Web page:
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Holy Week Reflection by Chaplain (Ret.) Raymond McDonald

My studies taught me Lent has been observed in two very different ways. My tradition was rooted in a Northern European tradition. It was heavy, weighted down with individual and communal reflection on sinfulness. It rendered me the convicted criminal, a recidivist appearing every year before God as Judge seeking to reform myself. Ideal: Lent renewed spiritual discipline as modeled by St. Ignatius and others. Real: Lent reinforced unhealthy perfectionism in an inner child broken by abuse and striving for redemption and safety. Feeling worth less and being told by institutional patriarchy to give more, I struggled between fight or flight.

Later, I learned of Southern European traditions of Lent as celebration. I felt surprise, wonder, and doubt. I resisted the temptation to flee from one tradition to another, convinced each part of our divided Church holds part of God’s complete answer. I found my answer. Each of my cancer diagnoses came during Lent. I used Lenten spiritual disciplines to process my grief. I meditated on Genesis 3:19, “From dust, to dust…from dust, to dust.” In the space between these two phrases, a calm settled, and a light expanded within me. I realized, I am from dust and to dust I shall return, and every breath God animates me. I recalled God provided comfort to me as a suffering child and available to all if they will be still and know. Lent as sacrifice was replaced with Lent as a loving response between my eternal spirit in constant connection with God.

I now understand Lent as addition by subtraction. It is an invitation to reflect and strip away those things that get in the way of the love of God, others, and self. As a chaplain, I witness the suffering that comes with unsatisfactoriness. I now see aging, illness, and death as Lenten stripping away, calling us to repent and return to the simple love we knew as children…either by its presence or by its absence.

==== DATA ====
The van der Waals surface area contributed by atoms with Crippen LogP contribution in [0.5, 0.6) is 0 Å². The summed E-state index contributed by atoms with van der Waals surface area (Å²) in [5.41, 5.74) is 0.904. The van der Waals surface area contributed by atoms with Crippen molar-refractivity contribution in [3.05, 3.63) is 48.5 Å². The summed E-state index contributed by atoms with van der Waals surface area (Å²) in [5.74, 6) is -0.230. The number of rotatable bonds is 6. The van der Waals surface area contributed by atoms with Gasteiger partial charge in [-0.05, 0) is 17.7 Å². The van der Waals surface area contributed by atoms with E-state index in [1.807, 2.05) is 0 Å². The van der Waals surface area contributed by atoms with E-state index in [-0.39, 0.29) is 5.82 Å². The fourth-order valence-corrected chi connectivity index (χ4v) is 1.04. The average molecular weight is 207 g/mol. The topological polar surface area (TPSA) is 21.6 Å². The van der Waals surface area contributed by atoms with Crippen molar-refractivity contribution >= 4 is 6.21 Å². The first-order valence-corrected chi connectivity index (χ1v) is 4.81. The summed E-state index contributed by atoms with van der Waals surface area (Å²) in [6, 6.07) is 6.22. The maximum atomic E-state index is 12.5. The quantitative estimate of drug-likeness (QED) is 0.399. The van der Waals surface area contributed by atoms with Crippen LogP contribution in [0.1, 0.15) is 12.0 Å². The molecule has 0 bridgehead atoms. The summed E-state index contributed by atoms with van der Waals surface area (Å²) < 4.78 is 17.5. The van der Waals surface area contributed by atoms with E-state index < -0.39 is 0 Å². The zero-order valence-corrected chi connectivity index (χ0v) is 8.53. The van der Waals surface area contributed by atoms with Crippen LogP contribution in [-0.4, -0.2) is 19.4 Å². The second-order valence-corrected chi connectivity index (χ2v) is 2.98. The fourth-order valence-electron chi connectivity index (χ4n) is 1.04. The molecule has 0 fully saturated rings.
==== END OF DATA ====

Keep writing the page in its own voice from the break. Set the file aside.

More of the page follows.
Through solitude, community (especially DSF and CPE), and ministry (Nouwen), I found healers and healing. In chaplaincy, I became a wounded-healer. My marks were transformed into gifts and suffering into wisdom enabling deeper connection with God, others, and self. I pray for the day the world will recognize there is enough for all if we abandon coveting and, like Mary, choose the better part bringing us closer on Earth as it is in Heaven.


Chaplain (Ret.) Raymond McDonald is a DSF/University of the West graduate M.Div./2016 and was born and raised in Los Angeles, CA. He is a West Point graduate and served as an Armor Officer. Following military service, he earned a USC MBA and worked in continuous improvement and turnarounds. Formed and informed by injustice and suffering, he became a VA Chaplain with primary assignment in Mental Health/Acute Psychiatric Unit. Dual ordained CC(DOC) and Buddhism, he co-founded Veterans Engaging Together (V.E.T.), developed and taught classes on mindfulness at San Jose State University, served as a plenary panelist in a Moral Injury and Soul Repair Conference, and presented applied mindfulness in clinical chaplaincy in Fujian, China and Columbia University before retiring in 2022.


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